From: "Brian Kotek" <brian...@gmail.com>
Date: Tue, 2 Sep 2008 12:16:39 -0400
Local: Tues, Sep 2 2008 12:16 pm
Subject: Re: [transfer-dev] Re: OneToOne relationship? (was Re: Retrieving an object based upon a composed relationship)
On Tue, Sep 2, 2008 at 10:52 AM, Bob Silverberg <bob.silverb...@gmail.com>wrote:
Yes, this is exactly where I ran into the use of this as well. There are
> I have to disagree with this. One2one is a useful relationship when
definitely situations where you know you want only a one to one relationship
between two tables due to limitations in translating an object model into a
relational schema. There are also cases where you have extended information
that you don't necessarily always need, but that nonetheless exist in a one
to one relationship with some other entity.
On Tue, Sep 2, 2008 at 9:33 AM, Jared Rypka-Hauer
I don't think it should be Transfer's job to determine what is or is not
> I think there's more to it than just the diversion of resources...
> one2one is considered an edge case because it's not particularly good
"questionable" database design. The whole point of an ORM is to automate the
mapping an object model into relational data. As soon as we start making
decisions based on database design, we're back to the old (and,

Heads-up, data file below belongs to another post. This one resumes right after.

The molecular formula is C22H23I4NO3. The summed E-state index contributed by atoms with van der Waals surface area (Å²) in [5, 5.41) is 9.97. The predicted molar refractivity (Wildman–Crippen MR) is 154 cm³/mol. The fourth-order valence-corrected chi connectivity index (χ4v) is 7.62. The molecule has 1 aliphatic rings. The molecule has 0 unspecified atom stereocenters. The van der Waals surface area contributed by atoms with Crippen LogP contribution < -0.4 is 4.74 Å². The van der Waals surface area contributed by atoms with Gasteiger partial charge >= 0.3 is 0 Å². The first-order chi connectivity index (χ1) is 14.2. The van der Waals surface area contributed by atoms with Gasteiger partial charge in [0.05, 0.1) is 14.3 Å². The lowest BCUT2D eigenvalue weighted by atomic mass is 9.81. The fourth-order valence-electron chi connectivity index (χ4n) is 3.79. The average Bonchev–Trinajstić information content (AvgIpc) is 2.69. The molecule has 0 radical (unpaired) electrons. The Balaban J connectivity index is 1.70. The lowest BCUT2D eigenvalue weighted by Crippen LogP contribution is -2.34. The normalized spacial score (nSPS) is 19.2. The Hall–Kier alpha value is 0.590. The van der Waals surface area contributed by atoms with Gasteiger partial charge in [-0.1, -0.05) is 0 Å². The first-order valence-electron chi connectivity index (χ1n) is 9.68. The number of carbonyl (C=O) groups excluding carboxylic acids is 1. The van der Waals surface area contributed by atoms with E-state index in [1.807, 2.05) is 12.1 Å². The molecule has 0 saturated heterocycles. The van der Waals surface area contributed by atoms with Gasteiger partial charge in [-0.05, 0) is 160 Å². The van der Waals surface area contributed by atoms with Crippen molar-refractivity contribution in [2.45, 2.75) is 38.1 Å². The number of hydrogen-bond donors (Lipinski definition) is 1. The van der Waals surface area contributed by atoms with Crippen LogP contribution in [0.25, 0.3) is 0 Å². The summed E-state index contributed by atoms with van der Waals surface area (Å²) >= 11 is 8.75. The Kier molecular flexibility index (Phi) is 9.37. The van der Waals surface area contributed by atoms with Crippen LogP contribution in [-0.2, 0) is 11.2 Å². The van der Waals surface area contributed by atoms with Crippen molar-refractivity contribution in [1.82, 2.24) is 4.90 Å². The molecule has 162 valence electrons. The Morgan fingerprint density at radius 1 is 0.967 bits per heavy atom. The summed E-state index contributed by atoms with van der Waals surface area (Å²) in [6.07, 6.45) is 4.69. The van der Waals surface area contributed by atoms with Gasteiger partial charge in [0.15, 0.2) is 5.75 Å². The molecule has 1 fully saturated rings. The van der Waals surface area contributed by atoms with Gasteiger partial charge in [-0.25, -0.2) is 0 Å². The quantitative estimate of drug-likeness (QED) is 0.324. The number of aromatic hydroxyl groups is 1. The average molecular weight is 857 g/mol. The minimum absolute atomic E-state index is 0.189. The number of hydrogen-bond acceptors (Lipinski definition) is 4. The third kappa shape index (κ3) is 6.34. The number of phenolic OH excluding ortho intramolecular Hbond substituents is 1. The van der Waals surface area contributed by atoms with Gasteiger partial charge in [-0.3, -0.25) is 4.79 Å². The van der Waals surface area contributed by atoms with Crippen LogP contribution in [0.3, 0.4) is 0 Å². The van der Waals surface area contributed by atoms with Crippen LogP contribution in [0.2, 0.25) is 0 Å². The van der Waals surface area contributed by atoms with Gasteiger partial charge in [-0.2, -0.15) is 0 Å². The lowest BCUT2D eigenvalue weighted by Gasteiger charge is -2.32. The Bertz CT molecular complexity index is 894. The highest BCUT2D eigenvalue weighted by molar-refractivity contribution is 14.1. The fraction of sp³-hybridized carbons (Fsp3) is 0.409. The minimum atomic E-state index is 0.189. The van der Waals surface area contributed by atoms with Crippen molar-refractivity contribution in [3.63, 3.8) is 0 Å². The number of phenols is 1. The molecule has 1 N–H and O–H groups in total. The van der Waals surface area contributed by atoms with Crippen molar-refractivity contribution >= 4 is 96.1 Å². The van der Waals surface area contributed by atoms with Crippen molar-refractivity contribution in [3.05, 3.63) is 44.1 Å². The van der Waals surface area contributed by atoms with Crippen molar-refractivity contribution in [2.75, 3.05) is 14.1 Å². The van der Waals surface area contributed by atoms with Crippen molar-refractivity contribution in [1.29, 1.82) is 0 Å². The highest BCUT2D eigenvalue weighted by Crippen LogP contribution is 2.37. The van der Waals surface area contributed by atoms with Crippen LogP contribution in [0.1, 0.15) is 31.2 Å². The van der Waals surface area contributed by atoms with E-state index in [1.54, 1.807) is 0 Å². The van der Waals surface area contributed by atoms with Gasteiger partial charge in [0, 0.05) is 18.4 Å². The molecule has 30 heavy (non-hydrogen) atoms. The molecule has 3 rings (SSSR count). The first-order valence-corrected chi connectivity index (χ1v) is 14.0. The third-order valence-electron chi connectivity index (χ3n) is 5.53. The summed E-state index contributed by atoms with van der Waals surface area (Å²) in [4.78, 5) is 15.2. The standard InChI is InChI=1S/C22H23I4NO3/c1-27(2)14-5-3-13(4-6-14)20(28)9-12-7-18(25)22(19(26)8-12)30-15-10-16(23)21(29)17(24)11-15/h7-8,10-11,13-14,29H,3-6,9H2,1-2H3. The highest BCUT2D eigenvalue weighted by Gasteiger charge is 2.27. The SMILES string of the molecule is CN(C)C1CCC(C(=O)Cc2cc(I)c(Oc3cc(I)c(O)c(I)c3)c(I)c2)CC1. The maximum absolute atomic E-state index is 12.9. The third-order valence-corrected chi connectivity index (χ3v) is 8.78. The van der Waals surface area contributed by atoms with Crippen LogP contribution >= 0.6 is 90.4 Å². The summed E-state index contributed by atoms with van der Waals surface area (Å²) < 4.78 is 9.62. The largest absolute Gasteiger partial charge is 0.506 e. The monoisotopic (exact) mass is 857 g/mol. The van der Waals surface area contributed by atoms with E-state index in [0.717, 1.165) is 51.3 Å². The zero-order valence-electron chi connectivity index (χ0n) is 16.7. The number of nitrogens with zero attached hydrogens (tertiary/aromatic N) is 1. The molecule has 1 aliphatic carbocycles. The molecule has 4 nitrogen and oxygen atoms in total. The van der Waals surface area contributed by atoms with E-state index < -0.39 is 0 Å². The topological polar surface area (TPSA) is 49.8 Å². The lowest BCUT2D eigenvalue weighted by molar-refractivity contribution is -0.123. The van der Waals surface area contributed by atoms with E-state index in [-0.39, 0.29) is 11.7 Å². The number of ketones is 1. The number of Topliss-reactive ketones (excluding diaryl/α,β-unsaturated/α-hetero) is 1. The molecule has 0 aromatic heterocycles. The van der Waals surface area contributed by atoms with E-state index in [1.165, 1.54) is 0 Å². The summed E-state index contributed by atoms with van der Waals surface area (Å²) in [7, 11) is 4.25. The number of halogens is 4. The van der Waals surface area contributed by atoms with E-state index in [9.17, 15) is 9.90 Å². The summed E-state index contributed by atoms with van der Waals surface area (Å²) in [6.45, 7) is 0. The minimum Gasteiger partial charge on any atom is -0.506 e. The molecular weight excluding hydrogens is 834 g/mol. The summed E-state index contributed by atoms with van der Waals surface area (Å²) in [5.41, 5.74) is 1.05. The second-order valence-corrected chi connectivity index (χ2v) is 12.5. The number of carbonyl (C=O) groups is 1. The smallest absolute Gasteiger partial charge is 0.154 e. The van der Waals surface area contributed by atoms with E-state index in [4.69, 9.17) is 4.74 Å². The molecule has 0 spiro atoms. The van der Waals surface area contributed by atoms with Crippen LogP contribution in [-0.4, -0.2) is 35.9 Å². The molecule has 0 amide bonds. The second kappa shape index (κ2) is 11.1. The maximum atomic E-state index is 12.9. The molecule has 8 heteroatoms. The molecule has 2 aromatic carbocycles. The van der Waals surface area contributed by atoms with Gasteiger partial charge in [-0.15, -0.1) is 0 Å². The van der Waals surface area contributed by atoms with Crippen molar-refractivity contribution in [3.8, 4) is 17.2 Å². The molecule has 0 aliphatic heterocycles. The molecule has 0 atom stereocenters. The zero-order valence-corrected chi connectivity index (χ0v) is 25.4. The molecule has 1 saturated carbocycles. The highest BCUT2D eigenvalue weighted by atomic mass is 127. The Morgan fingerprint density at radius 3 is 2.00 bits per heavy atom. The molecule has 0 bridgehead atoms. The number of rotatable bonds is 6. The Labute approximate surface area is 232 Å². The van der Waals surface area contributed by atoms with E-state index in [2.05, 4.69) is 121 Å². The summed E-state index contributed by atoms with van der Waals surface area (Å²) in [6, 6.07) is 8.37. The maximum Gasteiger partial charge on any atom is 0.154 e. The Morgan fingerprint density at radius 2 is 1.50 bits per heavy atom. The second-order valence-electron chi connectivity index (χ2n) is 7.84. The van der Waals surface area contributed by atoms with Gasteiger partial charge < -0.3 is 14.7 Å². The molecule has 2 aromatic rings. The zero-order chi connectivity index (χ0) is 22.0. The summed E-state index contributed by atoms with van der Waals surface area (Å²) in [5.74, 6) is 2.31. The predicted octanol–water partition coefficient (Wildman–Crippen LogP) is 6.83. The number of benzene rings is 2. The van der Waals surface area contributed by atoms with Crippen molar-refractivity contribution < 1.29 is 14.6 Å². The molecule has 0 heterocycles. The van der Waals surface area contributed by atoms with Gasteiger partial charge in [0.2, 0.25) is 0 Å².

unfortunately, valid) argument that most ORMs force your database structure
onto your object model, instead of the other way around. What might be
considered a "bad" relational model for a traditional OLTP database goes out
the window pretty quickly when you start talking about ORMs. We aren't
building an OLTP schema, we're building an object persistence schema, and
the two can very easily end up in conflict.
The problem I have with it is that it results in a domain model that is
> Meanwhile, by means of a one2many on the 1:1 tables, you can achieve
misleading. Say I have a Product table. It contains base information common
to all Products, such as price. However, I may sell Books. I may have a Book
table, with a ton of extended information about books like author, number of
pages, ISBN number, etc. Surely it would be less than ideal to add all of
those columns to the Product table when a huge number of the rows won't even
use them. But clearly there is indeed a one to one relationship between Book
Now, say I want to generate a Value Object for my Book. Ideally, Transfer
It also results in an API that is unnecessarily difficult to use. Within
product = getProductArray()
instead of simply getProduct(). Not only is it more work, but it is
If you want to enforce the 1:1 nature of the
> tables, just create a decorator, override the generated setFoo()Since I generate a great deal of my code, having to manually write a
> method to indicate your preferred behavior (throw error? overwrite
> original record? backup record then overwrite?).
Decorator to address this makes my life more difficult. The answer to many
previous feature requests could have been "write a decorator method to
handle it", but that doesn't mean I can't ask for an easier way. ;-)
I don't follow. If I have a Product and a Book, and I call
> I guess that brings up yet another point against this... what's the
book.setProduct(product), what exactly is the problem? How is this any
different than the way one calls setParentFoo() or addFoo()?
Obviously I've worked around this issue, but I would argue that it was
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